Anne-Marie Trevelyan, MP for Berwick-upon-Tweed has secured a key exemption for Northumbrian Pipers’ from a Government Bill to enact a ban on commercial dealing in ivory in the UK that could directly or indirectly fuel the poaching of elephants, as well as the import and re-export of ivory for commercial use.
The ban will be amongst the toughest in the world and will cover ivory items of all ages – not just those produced after a certain date. The Bill provides for certain narrowly-defined and carefully-targeted exemptions for items which do not contribute to the poaching of elephants, which include musical instruments created before 1975.
The intention of this Bill is to help protect elephants from poachers motivated by the profits to be gained from the illegal trade in ivory. Since 2006, the total number of elephants in Africa has decreased by approximately 20%, primarily due to poaching. This poaching is driven by consumer demand for, and speculative acquisition of, ivory.
Anne-Marie, whilst being extremely supportive of the Bill, has listened to the concern of the Northumbrian Pipers’ Association, who believed that without a further exemption for their equipment, the Bill could inadvertently cause severe damage to the musical heritage of Northumberland.
Anne-Marie said “I am delighted to support the Bill and to ensure that the UK leads the world in tackling the scourge of the illegal wildlife trade. There are, sadly, so many species of wildlife across the earth that need our protection from all manner of viruses, diseases, human poaching and destruction of habitat. The poaching and hunting of elephants for ivory is decimating elephant numbers, maiming and killing those sentient animals in the most cruel fashion, and fuelling serious and organised crime which has led to corruption in many of the states where elephants are poached.”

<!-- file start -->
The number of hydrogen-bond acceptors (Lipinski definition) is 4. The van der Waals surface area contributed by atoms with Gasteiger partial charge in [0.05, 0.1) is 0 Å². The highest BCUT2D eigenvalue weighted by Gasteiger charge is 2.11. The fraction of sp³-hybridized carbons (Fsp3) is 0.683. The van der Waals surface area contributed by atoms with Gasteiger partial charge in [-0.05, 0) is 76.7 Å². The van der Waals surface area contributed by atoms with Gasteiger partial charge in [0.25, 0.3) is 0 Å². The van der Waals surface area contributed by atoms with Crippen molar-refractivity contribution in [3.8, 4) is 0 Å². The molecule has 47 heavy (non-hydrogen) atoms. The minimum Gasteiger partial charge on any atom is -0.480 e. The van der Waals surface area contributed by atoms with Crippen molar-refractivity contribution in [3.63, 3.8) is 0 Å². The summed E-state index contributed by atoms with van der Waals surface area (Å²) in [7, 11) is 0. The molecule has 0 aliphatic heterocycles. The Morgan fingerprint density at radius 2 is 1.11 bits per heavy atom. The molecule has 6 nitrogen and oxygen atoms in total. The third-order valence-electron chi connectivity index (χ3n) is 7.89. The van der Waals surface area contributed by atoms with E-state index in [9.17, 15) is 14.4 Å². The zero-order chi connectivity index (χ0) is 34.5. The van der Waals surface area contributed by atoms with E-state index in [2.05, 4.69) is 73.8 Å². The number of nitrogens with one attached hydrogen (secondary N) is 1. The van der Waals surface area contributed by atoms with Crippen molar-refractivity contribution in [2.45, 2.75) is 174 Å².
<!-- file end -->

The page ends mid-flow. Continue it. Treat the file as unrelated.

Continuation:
“The WWF has been clear that they believe some exemptions such as those in the Bill, will not have a negative impact on poaching or the illegal ivory trade. With this in mind, I asked the Minister to consider one further narrow exemption that I as a Northumbrian MP believe is important for our musical heritage and which should be included in the scope of the exemptions for older musical instruments. In the north of our great country, the pipes—bagpipes and Northumbrian—have been a military and cultural part of our heritage for centuries, and pipers have a particularly long history in Northumberland. Most of our Northumbrian pipe makers are retiring, including the amazing David Burleigh from the village of Longframlington in my constituency, and the Northumbrian Pipers’ Society relies heavily on second-hand sets to fill the gap. It was vital for the future of the Pipers’ to get this exemption.”
The Minister, David Rutley, spoke at the end of the Bill and accepted the exemption that Anne-Marie called for by saying “ However, it should be noted that the ban will not prohibit owning, inheriting, donating or bequeathing ivory that is currently permitted. That will extend to Northumbrian pipes, which my hon. Friend the Member for Berwick-upon-Tweed (Mrs Trevelyan) will be pleased to hear.”
Following the debate, Anne-Marie said “My favourite film, with its elephant Jungle Patrol, was Jungle Book, and Northumbrian Pipes’ are an extremely important part of our heritage, so I am delighted that two things of such importance to me and many others are on their way to being protected today and I am delighted the Minister supported this crucial exemption.”